Negative option contracts keep you on the hook

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via ‘Negative option’ plans keep you on the hook, clarionledger.com

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This sounds pretty good, doesn’t it? For only $1.03 plus shipping, you could try a new product that promises “visibly whiter teeth.”

Teeth-whitening products have soared in popularity in recent years, and anything that promises to deliver a brighter smile is bound to get attention. But many consumers who signed up for one particular “trial” offer found themselves on the hook for hundreds of dollars per month until they were finally able to cancel their subscriptions.

The Federal Trade Commission last week got a federal court to put the brakes on a wide-ranging scheme involving 78 companies, at least 87 different websites and dozens of bank accounts. The agency accuses the operators of the plans with “using deceptive claims, hidden fine-print disclosures and confusing terms” to lure customers into providing billing information, and began charging them about $100 a month if they didn’t cancel within eight days. In addition, they allegedly used an “order confirmation page” to trick customers into signing up for a second subscription, leading some customers to pay more than $200 a month until cancelling.

Now, any reasonably-intelligent person would know there’s always a catch to an offer that starts out costing so little. Many of us remember the “buy a record for a penny, get 10 more free” plans that became common in the 1980s (and which still exist today). For a ridiculously small, up-front payment, you could get 11 albums for “free.” But if you signed up for this offer, you found yourself getting a shipment every few weeks, for which you had to pay full price, until you cancelled. (Of course, the terms of most of these offers were pretty clearly stated, even if you had to look at the fine print, and even if you had to wait on the phone awhile, you usually could cancel.)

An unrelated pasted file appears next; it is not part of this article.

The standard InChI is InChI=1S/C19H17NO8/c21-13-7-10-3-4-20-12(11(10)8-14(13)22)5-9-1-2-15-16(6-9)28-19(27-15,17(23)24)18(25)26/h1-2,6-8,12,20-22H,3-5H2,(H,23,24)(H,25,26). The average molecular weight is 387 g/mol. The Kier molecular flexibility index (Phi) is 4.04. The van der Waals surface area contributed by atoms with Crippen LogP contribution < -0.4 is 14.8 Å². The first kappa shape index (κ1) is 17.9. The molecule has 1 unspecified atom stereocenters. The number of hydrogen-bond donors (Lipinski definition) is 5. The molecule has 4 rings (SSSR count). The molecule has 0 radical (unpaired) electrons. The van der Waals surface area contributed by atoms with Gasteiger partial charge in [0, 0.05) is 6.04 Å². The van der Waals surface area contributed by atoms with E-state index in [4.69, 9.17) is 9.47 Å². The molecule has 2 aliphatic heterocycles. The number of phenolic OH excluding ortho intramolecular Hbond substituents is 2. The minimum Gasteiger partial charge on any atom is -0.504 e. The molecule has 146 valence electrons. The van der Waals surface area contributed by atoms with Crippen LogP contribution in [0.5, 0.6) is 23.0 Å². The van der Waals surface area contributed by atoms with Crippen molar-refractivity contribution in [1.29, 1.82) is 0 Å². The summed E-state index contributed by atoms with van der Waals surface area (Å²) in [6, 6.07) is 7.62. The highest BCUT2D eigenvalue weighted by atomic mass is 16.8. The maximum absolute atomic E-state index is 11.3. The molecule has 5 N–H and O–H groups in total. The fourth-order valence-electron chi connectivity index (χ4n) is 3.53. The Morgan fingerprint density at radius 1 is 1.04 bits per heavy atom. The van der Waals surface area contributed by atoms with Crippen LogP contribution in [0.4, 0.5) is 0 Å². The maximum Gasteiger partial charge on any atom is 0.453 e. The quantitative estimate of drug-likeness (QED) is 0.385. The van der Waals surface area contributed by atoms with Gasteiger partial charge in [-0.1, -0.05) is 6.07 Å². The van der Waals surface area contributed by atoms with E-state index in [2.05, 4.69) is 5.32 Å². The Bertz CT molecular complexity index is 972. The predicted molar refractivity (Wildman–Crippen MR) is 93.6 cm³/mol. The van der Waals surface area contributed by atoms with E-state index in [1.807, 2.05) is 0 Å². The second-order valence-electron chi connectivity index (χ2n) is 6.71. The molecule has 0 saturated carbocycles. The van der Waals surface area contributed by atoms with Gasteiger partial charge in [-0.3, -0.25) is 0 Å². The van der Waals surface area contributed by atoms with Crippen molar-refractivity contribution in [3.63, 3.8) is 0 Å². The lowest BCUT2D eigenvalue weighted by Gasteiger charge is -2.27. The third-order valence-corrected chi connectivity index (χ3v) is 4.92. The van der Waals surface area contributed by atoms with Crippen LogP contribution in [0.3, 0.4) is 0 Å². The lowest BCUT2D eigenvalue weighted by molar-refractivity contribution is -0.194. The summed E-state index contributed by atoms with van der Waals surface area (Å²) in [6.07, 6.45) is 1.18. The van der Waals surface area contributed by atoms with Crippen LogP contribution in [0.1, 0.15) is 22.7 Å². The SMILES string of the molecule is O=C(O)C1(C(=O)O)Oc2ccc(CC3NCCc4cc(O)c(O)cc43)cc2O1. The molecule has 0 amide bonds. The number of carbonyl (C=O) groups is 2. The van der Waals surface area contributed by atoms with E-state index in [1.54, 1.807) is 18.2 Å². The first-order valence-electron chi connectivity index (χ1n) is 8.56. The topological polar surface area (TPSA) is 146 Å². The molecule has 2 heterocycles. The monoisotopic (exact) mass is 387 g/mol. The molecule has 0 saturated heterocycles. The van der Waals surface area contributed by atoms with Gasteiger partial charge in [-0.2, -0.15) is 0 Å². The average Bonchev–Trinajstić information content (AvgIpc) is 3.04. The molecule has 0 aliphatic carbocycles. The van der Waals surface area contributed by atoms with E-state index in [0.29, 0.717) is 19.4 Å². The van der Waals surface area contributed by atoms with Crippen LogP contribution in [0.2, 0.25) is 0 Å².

This type of operation (legitimate or scam) relies on what’s known as the “negative option.” If you sign up for the offer, you’re obligated until you cancel. If they don’t hear from you, the assumption is that you are agreeing to continue the service. (If that’s what you want, it’s not a problem.) In reality, most recurring services are provided on a negative-option basis. But what distinguishes a scam from a legitimate offer is that scammers go out of their way to make it difficult for you to cancel, or trick you into more obligations.

Negative-option subscription plans (and their cousins, automatic-renewal contracts) are more common today than ever, and companies find them attractive because they don’t have to go to the expense of trying to get customers to renew. It takes a lot of expense and trouble to lure new customers or to try to persuade existing ones to renew their commitment.

But the problem for consumers is that, even if they try to cancel, it can be difficult. You’ve probably notice that most subscription services (there are some notable exceptions, such as Netflix) don’t readily supply you with an easy way to cancel, and make you call and explain why you’re trying to cancel.

For negative-option or auto-renewing contracts associated with subscription offers, the FTC requires the following information be provided clearly and conspicuously, and these are good questions to ask before you sign up for any subscription service or trial offer:

  • What is the minimum purchase requirement, if any?
  • How and when can I cancel my membership?
  • How many notifications will I have to respond to, and how often will you receive them?
  • How do I reject merchandise, and who pays for returns?
  • How much time do you have to reject merchandise?
  • Is postage and handling included in the product price?

Finally, it’s a good idea to keep copies or information for all transactions and conversations you have with the company or its representatives, and keep track of any dates required to cancel services. While a free trial should give you the chance to try something you might (or might not) end up wanting, it shouldn’t be a ticket to a customer-service nightmare.

For more info on buying plans and negative-option agreements, visit http://bit.ly/2fpP14s.

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Mobile companies responding to call for more scam protections

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T-Mobile’s Scam ID – tmobile.com

via Do scammers have your number?

PDF: Carriers and Phone Scams

Scam calls have become so common many people don’t even bother to answer the phone anymore unless they recognize the number. While Caller ID is overall a great invention that has saved countless people from having to engage in unwanted conversations, spoofing technology now allows scammers to make it look as if the call comes from pretty much any location they want.